Search Images Maps Play YouTube News Gmail Drive More »
Sign in
Screen reader users: click this link for accessible mode. Accessible mode has the same essential features but works better with your reader.

Patents

  1. Advanced Patent Search
Publication numberUS3223909 A
Publication typeGrant
Publication dateDec 14, 1965
Filing dateJan 26, 1962
Priority dateJan 26, 1962
Publication numberUS 3223909 A, US 3223909A, US-A-3223909, US3223909 A, US3223909A
InventorsColvill Donald E, Dennis David S, Sensing William J, Short Brooks H
Original AssigneeGen Motors Corp
Export CitationBiBTeX, EndNote, RefMan
External Links: USPTO, USPTO Assignment, Espacenet
Electric motor control system
US 3223909 A
Images(2)
Previous page
Next page
Description  (OCR text may contain errors)

1965 w. J. SENSING ETAL 33 ELECTRIC MOTOR CONTROL SYSTEM Filed Jan. 26, 1962 2 Sheets-Sheet 1 I POWER 574a: g ac. 70 ac.

CO/VVERTfR I Z! @l aye/1mm? 2 .8

AND POWER POWER POWER MULUWERATOR AMPLIFIER flMPl/F/ER AMPLIFIER I M Z? 20 AZZZLERA 70K 12 CONTROL SERIES 0. c. MOTflR BATTERY I 7 Y a 9'' x0 .9I% [I AVE/M6! 0 [1' Al/[RAGE 5 1?. +10%,

Loft

6 .Z'AI/fR/I'f IN VE'NTOR5 Dec. 14, 1965 w. J. SENSING ETAL 3,223,909

ELECTRIC MOTOR CONTROL SYSTEM Filed Jan. 26, 1962 2 Sheets-Sheet 2 w 2 Erooks' xx. 62%

Day/a 5. fiezmz's' United States Patent ELECTRIC MOTOR CONTROL SYSTEM William J. Sensing, Donald E. Colvill, and Brooks H.

Short, Anderson, and David S. Dennis, Chesterfield,

Ind., assignors to General Motors Corporation, Detroit,

Mich, a corporation of Delaware Filed Jan. 26, 1962, Ser. No. 168,964 4 Claims. (Cl. 318-139) This invent-ion relates to electric motor control systems and more particularly to a system that provides substantially infinite speed control of an electric motor.

One of the objects of this invention is to provide a speed control system for an electric motor wherein a square wave generator controls a device such as a transistor which in turn controls the amount of current supplied to the motor. In this system, the square wave generator includes a means for varying the width of the output pulses over a wide range to therefore achieve substantially infinite speed variation of the motor.

Another object of this invention is to provide a motor control system for a motor vehicle such as a fork lift truck that is battery powered and wherein a square wave generator is energized from the battery and controls a device such as a transistor which directly controls the current flow through the propelling electric motor of the vehicle.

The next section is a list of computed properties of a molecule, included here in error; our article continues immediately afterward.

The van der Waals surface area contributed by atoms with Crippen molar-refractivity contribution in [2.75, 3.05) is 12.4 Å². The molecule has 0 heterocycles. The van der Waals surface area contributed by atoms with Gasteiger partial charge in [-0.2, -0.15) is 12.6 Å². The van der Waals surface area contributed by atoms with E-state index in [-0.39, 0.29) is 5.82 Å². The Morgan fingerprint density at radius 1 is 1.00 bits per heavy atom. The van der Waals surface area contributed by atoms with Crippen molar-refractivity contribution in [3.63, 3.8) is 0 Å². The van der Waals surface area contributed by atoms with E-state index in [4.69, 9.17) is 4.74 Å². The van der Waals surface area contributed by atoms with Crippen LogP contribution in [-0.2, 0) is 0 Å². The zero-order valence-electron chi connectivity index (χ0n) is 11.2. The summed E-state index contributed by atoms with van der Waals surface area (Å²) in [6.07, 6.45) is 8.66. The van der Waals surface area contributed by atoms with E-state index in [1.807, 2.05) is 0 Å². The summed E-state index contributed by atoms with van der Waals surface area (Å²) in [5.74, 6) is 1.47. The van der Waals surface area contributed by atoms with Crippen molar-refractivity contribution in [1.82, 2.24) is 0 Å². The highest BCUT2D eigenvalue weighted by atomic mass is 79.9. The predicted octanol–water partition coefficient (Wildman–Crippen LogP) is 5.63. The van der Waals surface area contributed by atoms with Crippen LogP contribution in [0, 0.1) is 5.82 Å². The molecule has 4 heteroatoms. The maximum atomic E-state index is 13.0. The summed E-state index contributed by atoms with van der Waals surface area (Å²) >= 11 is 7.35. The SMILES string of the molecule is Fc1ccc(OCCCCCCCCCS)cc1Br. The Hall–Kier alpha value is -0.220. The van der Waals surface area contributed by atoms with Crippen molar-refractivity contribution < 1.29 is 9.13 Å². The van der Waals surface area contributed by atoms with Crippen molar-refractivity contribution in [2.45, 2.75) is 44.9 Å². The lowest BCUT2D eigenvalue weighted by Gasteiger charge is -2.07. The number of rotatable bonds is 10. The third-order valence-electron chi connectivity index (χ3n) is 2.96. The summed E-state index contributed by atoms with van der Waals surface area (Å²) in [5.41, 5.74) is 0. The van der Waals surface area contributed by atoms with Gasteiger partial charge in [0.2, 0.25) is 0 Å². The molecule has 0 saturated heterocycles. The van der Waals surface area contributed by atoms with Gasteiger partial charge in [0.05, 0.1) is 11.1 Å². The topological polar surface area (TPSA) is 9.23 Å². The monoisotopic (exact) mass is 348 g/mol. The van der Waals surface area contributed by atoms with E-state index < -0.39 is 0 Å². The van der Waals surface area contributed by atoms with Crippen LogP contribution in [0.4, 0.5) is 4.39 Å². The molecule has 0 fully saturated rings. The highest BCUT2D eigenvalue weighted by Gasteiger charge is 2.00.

A further object of this invention is to provide a motor control system for a series motor wherein a plurality of parallel connected transistors controls the current flow through the field and armature of the series motor and wherein the conductivity of the transistors is varied between on and off conditions by a square wave generating means.

Still another object of this invention is to provide a motor control system wherein the current flow through a motor is controlled by a plurality of parallel connected transistors and wherein these transistors have their conductivity controlled by a system that includes a transistor multivibrator and one or .more power amplifying stages, the multivibrator and power amplifying stages being supplied with low voltage and high control current from a D.C. to D.C. converter which is powered from a battery or other direct current source.

A further object of this invention is to provide a motor control system having transistors for controlling current flow through one field winding of a motor and having a circuit for bypassing the transistors and energizing another field winding of the motor when high speed conditions are required.

Further objects and advantages of the present invention will be apparent from the following description, reference being had to the accompanying drawings wherein preferred embodiments of the present invention are clearly shown.

In the drawings:

FIGURE 1 is a block diagram illustration of a motor control system made in accordance with this invention.

FIGURE 2 is a schematic electric circuit diagram of a motor control system made in accordance with this invention.

"ice

used to power a lift truck of the type that is commonly used for material handling in plants and factories.

The amount of current supplied to the series D.C. motor 12 is controlled by an output power stage 14 which switches the current on and off to provide an average value of current for the motor. The motor acts as an integrating device and performs as if it were operating on the average voltage supplied to it. As will be described more fully hereinafter, the motor 12 is supplied with pulses of square wave voltage the width of which may be substantially infinitely varied in order to provide a very fine and accurate speed control for the motor.

The output power stage 14 is controlled by power amplifiers 16, 18 and 20, the amplifier 16 being connected with an oscillator-multivibrator 21 which has a variable width square wave output. It can be seen from an inspection of FIGURE 2, that the power amplifier stages are made up of transistors as is the power output stage 14. The oscillator-multivibrator 21 is controlled by an accelerator control 22 which when shifted will vary the width of the square wave output pulses of the oscillator-multivibrator. The oscillator-multivibrator and the power amplifiers are all supplied with direct current from a D.C. to D.C. converter 24 which is energized from the storage battery 10.